The ABA’s House of Delegates voted unanimously on Monday to adopt a resolution urging the council to “ensure that the exam reflects what the exam is designed to measure, and not the test taker’s disability.” The vote came during the ABA’s midyear meeting in New Orleans.
UC Regents Hit With Disability Lawsuit by Laura Martin
Monday February 06, 2012 – 3:51PM – The Guardian
Alexander Stern, a fourth-year student at UCSB, is suing the University of California after he was unable to receive a job at the university due to his disability. The lawsuit Alexander Stern V. Regents of University of California prevents disabled students under the Disabled Students Program from receiving university jobs.
In response to Stern’s lawsuit, UCSB officials announced that the DSP has modified its policies to aid disabled students in receiving jobs.
“As of January 26, student clients of DSP will join all other undergraduate and graduate students in being able to immediately access the department’s online applications for the student note-taker and test-proctor positions at DSP,” UCSB News Director George Foulsham said in a statement.
According to a Jan. 25 article in The Bottom Line, Stern said that the director of the Disabled Students Program Gary White claims that hiring an individual with disabilities creates additional liabilities and his job is to minimize potential liabilities.
Although the 1990 American Disabilities Act made job discrimination against individuals with disabilities illegal, Stern claims that the university application process does not inquire about the skills of a disabled individual.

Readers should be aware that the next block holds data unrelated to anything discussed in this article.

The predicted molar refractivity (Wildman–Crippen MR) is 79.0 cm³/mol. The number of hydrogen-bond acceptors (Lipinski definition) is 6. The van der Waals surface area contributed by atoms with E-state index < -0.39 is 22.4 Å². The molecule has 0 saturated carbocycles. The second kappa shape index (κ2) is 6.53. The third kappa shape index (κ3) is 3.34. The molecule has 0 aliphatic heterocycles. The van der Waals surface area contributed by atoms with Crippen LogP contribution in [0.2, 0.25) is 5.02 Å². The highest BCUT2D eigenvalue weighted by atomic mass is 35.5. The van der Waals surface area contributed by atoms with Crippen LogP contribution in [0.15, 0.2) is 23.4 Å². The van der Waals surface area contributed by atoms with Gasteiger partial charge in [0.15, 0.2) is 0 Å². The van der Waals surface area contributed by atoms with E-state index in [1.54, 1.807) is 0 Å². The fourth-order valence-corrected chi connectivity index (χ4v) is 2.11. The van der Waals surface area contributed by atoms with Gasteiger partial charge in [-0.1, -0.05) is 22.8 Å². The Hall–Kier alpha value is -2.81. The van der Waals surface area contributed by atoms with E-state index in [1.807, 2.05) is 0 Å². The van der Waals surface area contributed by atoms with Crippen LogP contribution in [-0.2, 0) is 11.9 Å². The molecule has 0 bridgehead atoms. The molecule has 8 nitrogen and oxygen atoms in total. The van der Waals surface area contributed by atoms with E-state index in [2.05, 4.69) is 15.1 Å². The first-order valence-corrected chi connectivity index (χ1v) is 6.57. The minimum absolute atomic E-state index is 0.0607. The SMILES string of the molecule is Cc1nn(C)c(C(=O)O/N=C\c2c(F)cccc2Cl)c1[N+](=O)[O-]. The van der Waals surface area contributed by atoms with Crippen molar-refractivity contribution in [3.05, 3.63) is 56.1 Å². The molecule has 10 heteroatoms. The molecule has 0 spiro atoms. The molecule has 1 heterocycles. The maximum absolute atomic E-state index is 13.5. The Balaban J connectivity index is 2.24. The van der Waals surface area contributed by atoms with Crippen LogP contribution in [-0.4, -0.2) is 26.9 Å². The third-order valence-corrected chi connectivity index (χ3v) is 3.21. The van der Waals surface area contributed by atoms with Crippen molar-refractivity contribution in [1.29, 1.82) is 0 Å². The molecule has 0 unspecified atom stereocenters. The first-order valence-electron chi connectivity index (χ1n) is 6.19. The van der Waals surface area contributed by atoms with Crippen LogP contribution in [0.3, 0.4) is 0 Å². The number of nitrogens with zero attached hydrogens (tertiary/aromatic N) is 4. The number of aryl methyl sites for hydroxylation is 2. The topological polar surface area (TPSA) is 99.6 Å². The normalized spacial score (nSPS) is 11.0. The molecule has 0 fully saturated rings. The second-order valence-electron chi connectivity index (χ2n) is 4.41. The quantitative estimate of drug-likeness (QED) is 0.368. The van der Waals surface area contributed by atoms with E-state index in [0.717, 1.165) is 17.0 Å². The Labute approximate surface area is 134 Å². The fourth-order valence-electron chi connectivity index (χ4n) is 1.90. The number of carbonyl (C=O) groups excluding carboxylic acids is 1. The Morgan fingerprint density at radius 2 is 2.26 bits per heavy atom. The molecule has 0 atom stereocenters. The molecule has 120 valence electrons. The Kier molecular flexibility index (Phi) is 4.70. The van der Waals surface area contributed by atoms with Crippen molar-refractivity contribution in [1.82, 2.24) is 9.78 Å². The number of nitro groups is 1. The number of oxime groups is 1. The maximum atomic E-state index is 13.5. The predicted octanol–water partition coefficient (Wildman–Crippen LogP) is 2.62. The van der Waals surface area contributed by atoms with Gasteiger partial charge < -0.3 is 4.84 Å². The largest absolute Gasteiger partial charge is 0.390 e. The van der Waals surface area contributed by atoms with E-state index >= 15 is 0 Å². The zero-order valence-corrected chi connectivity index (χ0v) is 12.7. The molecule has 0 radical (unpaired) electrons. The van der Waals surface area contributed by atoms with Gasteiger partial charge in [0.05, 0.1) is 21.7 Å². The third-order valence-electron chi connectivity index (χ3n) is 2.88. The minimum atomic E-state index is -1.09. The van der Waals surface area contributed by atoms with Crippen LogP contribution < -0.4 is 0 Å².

Individualized Learning Plans NCWD/Youth launches new webpage on Individualized Learning Plans
NCWD/Youth’s new webpage on Individualized Learning Plans features various publications and resources for understanding and using Individualized Learning Plans. The web page includes information about the latest research, policies, and practices. An Individualized Learning Plan (ILP) is a tool that students in secondary school use – with support from school counselors and parents – to define their personal interests and goals related to their career and postsecondary education and to plan what courses to take and what activities to participate in during high school to further their interests and achieve their goals. For more information and resources, visit the ILP webpage.
New Guidance on State Option to Put Dual-Eligibles Into Managed Care